Yeltsin Wins Runoff Election for Russian Presidency (Great Events: 1900-2001)
Article abstract: Boris Yeltsin won reelection to the presidency of the Russian Federation, drawing 54 percent of the vote versus 40 percent for his opponent, Gennady Zyuganov, leader of the Russian Communist Party.
The 1996 presidential election was the first in Russia after the collapse of the Soviet Union. Boris Yeltsin was completing his first presidential term under the constitution that operated when Russia was part of the Soviet Union. He was first elected president in 1991, the year that the Soviet Union disintegrated. When he announced his candidacy for a second term on February 15, 1996, his prospects were very poor. The economic reforms, commonly known as “shock therapy,” had led to considerable economic hardship. During his first term, the country’s gross domestic product fell 50 percent, unemployment grew, and hyperinflation wiped out the savings of millions of Russians. Yeltsin’s program of privatization, which was designed to transfer industry from state to private ownership, led to the accumulation of great wealth in the hands of a few oligarchs. In 1995, Yeltsin suffered two heart attacks. On top of those problems was a bitter war in the rebellious province of Chechnya that the Russians seemed unable to win. In January, only 6 percent of the public planned to support Yeltsin.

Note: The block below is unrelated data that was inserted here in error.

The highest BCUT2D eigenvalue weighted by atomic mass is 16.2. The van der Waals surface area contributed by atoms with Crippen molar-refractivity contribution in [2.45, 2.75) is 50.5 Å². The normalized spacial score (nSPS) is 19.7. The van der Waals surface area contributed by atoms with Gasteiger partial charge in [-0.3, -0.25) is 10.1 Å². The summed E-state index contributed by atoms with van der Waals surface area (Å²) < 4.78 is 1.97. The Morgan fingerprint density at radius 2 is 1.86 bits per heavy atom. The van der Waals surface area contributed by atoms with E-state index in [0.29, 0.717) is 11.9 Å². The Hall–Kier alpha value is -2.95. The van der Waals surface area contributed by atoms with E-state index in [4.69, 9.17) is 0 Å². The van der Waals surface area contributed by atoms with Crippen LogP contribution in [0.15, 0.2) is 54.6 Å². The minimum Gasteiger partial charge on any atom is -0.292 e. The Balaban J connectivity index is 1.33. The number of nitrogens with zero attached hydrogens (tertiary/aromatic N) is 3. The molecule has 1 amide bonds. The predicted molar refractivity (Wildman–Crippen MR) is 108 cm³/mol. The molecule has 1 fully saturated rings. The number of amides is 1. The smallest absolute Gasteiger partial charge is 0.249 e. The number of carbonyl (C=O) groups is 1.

Yeltsin’s unpopularity and vulnerability attracted seventy-eight potential opponents. Of that...
(The entire section is 1082 words.)
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